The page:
The Basques with their free-roaming bands of sheep over the open range were the cattlemen’s common enemy. Vilified by politicians and newspapers aligned for the time being with the established cattle interests, they nevertheless refused to be run off what they considered to be free range. They fought back with a ferocity the cattlemen had never expected, even when outnumbered by marauding bands of buckaroos who shot their invaluable dogs, scattered their sheep, and took shots at the herders themselves.
The range disputes were effectively settled in 1934 by the passage of the Taylor Grazing Act, which divided the open range between warring factions. From then on, cattlemen and sheepmen learned to live and prosper together. Contrary to the Hollywood-created myth, cattlemen often became sheepmen, sheepmen became cattlemen, and the most far seeing ran cattle and sheep at the same time. It all depended upon the market, and both cattle and sheep used the same essentials of corrals and range and water.
I have known cowboys who herded sheep when buckarooing jobs were scarce, and sheepherders who became buckaroos when market prices for wool and mutton dropped and they were left without jobs. My father and my uncles were typical. All of them came to America as young sheepherders. My father began with sheep, expanded to sheep and cattle together, and finally returned to sheep exclusively. Both of my uncles alternated between sheep and cattle until they died. All of them were good sheepherders and top buckaroos. And along the trail, they had all been riders enough to have tried their hand at the most demanding horseman’s endeavor of all, running down and roping mustangs on the open range.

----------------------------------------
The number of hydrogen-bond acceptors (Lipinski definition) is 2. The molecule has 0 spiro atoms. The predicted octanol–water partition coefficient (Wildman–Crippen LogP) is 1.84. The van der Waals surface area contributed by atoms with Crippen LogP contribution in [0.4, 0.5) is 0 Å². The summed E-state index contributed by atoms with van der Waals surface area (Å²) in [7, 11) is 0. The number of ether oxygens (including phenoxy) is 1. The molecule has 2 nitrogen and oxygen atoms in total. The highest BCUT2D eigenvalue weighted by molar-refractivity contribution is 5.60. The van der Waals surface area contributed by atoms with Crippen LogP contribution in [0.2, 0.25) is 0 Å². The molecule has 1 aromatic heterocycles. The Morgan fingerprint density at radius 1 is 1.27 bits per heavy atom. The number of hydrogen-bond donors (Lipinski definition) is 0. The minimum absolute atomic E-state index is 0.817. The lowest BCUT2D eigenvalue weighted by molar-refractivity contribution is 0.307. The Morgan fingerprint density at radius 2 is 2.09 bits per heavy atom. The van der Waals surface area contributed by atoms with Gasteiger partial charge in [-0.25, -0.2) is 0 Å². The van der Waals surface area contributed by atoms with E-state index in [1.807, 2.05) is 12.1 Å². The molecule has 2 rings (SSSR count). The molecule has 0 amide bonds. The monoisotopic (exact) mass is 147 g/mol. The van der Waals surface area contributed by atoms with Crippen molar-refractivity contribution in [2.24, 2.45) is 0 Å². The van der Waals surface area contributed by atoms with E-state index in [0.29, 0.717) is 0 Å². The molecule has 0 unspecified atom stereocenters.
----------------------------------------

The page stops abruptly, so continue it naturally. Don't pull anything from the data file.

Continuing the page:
Though English, Scots, Irish, Mexican, and Chinese were predominant as herders in the beginning, the Basques emerged as the backbone of the range sheep industry. I once asked an English-born sheepman why this was so. He told me that of all the nationalities he had hired as sheepherders, he considered the Scots the most skillful. “But they and the Irish had a breaking point when it came to too much time spent alone,” he said. “When they got fed up, they would walk away from their sheep and go to town for a tear. Not the Basques. They would stay with those sheep until they dropped in their tracks, or went nuts from loneliness, or got rich. Usually, it was the latter.”
Like the rest of Nevada’s nationalities, the Basques were tenacious. In the classic immigrant pattern, they sent home passage money for brothers and nephews to help with the sheep, and sisters and nieces to work in the small Basque hotels. The small hotels, really boarding houses, became gathering places where herders could rest in their off-times or between jobs, speak with their countrymen in a familiar language, meet their future wives, and keep alive the songs and dances of their homeland in the Pyrenees mountains between France and Spain.
The Basques have lived to see themselves regarded as a group unique to the Far West. But plagued by a public domain slowly being withdrawn for recreational uses and lack of young herders, the tradition of the Basque sheepman on the open range will soon be a closed chapter in history. And the aspect of a solitary sheepherder guarding his flocks through winter deserts and summer mountain meadows will have vanished forever from the Nevada scene.
From NEVADA: A History by Robert Laxalt (pictured at left). Copyright © 1977 by the American Association for State and Local History. Published by W.W. Norton & Company, Inc., and the American Association for State and Local History with support of a grant from the National Endowment for the Humanities. Reprinted with permission of the publisher.
“The Sheepmen” was originally published in the No. 2, 1977 edition of Nevada Magazine. The red-tailed hawk cover image teased a feature on birds, and the issue also included a story on Basque sporting events and a Guide to Rock Hunting.